Energy Transition

5 ways to reduce your home energy bills

According to UK consumer organization Money Saving Expert, you’ll reduce energy bills by around 4% for every degree you dial down the heating temperature control.

According to UK consumer organization Money Saving Expert, you’ll reduce energy bills by around 4% for every degree you dial down the heating temperature control. Image: Unsplash/thiago japyassu

Simon Torkington
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  • Rising energy inflation means higher bills for domestic consumers.
  • People in the poorest homes are being hit hardest by energy price rises.
  • There are many simple adjustments that can help reduce home energy bills.

Staying warm and running our homes without breaking the bank is becoming a growing challenge for millions of people.

The rising cost of energy is adding to inflation, while the war in Ukraine is threatening gas supplies to large parts of Europe as winter approaches. This all adds up to higher household bills.

Let’s have a closer look at the background to this before diving into ways we can cut our domestic energy costs.

A chart showing how energy bills have been consistently rising in the EU since 2020
Energy bills in Europe have risen sharply during 2022. Image: Statista/Eurostat Data

As the Statista chart above illustrates, (figures for July 2022) the price of gas has risen by more than 50% in the EU since 2018 and is up by 10.7 percentage points this year, Electricity costs are up by almost 30% since 2018. Overall energy inflation in the EU for 2022 stands at 41%, up by 14.1 percentage points in 2022.

Have you read?

Many countries across Europe are putting in place energy price caps to protect consumers from the full impact of energy inflation, as this report from the BBC explains.

Analysis from the International Monetary Fund, illustrated in the chart below, suggests those price caps will be vital for families on low incomes, who are being hardest hit by the energy price increases in almost every country in Europe.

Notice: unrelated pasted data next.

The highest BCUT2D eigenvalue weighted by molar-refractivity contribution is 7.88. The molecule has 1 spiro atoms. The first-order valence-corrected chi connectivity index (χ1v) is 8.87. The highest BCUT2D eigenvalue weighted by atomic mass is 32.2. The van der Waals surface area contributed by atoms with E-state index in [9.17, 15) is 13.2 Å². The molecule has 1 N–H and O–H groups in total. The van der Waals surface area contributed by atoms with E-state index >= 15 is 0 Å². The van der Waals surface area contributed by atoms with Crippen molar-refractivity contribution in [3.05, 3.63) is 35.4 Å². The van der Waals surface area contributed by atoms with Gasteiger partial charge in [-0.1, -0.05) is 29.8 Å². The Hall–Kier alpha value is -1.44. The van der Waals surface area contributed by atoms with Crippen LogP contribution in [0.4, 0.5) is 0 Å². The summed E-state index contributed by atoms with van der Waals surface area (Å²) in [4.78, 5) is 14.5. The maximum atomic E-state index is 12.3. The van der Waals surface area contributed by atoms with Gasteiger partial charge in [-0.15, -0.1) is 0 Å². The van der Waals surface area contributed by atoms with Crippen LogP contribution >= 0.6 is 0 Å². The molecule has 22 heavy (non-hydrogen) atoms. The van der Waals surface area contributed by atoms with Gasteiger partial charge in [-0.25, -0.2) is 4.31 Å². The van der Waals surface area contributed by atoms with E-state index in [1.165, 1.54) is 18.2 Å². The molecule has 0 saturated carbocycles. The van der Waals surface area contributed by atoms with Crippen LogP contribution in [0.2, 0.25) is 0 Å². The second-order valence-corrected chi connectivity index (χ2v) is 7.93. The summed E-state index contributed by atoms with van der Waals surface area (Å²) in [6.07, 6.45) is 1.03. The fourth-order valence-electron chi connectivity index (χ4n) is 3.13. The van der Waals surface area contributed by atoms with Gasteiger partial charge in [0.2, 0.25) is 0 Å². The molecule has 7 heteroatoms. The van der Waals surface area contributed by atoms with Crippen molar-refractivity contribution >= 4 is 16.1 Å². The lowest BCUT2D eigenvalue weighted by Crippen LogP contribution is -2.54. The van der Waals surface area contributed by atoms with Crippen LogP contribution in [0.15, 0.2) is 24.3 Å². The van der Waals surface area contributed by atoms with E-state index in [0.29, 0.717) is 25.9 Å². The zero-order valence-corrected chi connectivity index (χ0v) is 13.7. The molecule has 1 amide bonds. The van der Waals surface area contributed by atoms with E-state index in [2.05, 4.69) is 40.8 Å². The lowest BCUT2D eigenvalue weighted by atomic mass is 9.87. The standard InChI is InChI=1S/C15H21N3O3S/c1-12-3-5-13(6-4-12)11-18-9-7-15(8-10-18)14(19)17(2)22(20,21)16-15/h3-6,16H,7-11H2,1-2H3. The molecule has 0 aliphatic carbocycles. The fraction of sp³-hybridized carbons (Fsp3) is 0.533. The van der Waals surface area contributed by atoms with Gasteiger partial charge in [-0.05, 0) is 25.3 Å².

A chart from the IMF showing how people with low incomes are being hit hardest by rising energy bills.
People in low incomes are being hit hardest by soaring energy bills. Image: IMF

5 ways to reduce your energy bills

There are many ways we can reduce energy consumption in our homes. The first step is to understand which appliances are using the most power then finding ways to optimize how we use them.

A graphic showing how energy is consumed in EU households.
Heating rooms and water are major sources of home energy usage. Image: Eurostat

According to EU research, heating and cooling rooms and providing hot water to the home account for almost 80% of domestic energy consumption. Targeting those for savings can prove effective. There are many other small actions we can take that can add up to significant savings.

1: Turn the heating thermostat down

According to UK consumer organization Money Saving Expert, you’ll reduce energy bills by around 4% for every degree you dial down the heating temperature control.

2: Insulate hot water tanks and pipes

Water cylinder jackets and pipe lagging are cheap and easy to install. They will quickly recoup your outlay and provide continuous savings, according to the Energy Saving Trust.

3: Draught-proof your home

Block gaps around doors and windows, says the Energy Saving Trust. Gaps allow cold air into your home while letting heat escape. If your home has unused chimneys, block them with a chimney balloon or old pillows.

4: Use appliances efficiently

Only use washing machines and dishwashers for full loads to reduce the number of cycles is the advice from America Saves.

5: Spend less time in the shower

Reducing the duration of your shower by just one minute can bring significant savings in energy bills. There are additional water bill savings for those with a metered supply, says Money Saving Expert.


How is the World Economic Forum facilitating the transition to clean energy?

Saving energy and the planet

By making small adjustments to the way we run our homes we can all reduce our energy consumption and save money on bills. We’ll also be contributing in a small way to reducing the threat of climate change. Research by the London School of Economics and the Grantham Research Institute on Climate Change and the Environment found that, “in the European Union, buildings consume 40% of overall energy and emit 36% of total CO2 emissions.”

While only fundamental systemic change will create the impact required to reduce the threat of global warming, it’s important to recognize the things we can do. The actions each of us take in our homes may appear insignificant, but together they add up to a greater global impact on climate change.

We can all start by turning the heating down a touch.

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